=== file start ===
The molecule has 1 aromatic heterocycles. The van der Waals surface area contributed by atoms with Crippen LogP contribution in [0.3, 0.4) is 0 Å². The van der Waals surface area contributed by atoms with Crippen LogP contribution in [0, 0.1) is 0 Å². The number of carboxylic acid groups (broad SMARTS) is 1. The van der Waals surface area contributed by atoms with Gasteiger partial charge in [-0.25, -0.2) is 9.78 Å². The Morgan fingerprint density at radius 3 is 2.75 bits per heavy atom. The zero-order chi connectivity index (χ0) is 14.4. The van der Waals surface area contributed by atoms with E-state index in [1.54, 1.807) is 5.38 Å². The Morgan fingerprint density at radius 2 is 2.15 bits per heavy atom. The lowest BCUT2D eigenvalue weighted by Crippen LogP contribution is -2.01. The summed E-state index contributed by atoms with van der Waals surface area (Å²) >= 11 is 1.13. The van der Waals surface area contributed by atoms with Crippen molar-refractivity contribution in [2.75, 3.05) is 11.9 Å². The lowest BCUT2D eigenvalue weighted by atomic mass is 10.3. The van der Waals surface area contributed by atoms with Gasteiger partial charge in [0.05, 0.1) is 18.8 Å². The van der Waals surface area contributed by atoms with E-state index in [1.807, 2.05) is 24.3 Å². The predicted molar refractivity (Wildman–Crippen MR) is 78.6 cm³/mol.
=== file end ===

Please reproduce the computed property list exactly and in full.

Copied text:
The molecule has 1 aromatic heterocycles. The van der Waals surface area contributed by atoms with Crippen LogP contribution in [0.3, 0.4) is 0 Å². The van der Waals surface area contributed by atoms with Crippen LogP contribution in [0, 0.1) is 0 Å². The number of carboxylic acid groups (broad SMARTS) is 1. The van der Waals surface area contributed by atoms with Gasteiger partial charge in [-0.25, -0.2) is 9.78 Å². The Morgan fingerprint density at radius 3 is 2.75 bits per heavy atom. The zero-order chi connectivity index (χ0) is 14.4. The van der Waals surface area contributed by atoms with E-state index in [1.54, 1.807) is 5.38 Å². The Morgan fingerprint density at radius 2 is 2.15 bits per heavy atom. The lowest BCUT2D eigenvalue weighted by Crippen LogP contribution is -2.01. The summed E-state index contributed by atoms with van der Waals surface area (Å²) >= 11 is 1.13. The van der Waals surface area contributed by atoms with Crippen molar-refractivity contribution in [2.75, 3.05) is 11.9 Å². The lowest BCUT2D eigenvalue weighted by atomic mass is 10.3. The van der Waals surface area contributed by atoms with Gasteiger partial charge in [0.05, 0.1) is 18.8 Å². The van der Waals surface area contributed by atoms with E-state index in [1.807, 2.05) is 24.3 Å². The predicted molar refractivity (Wildman–Crippen MR) is 78.6 cm³/mol.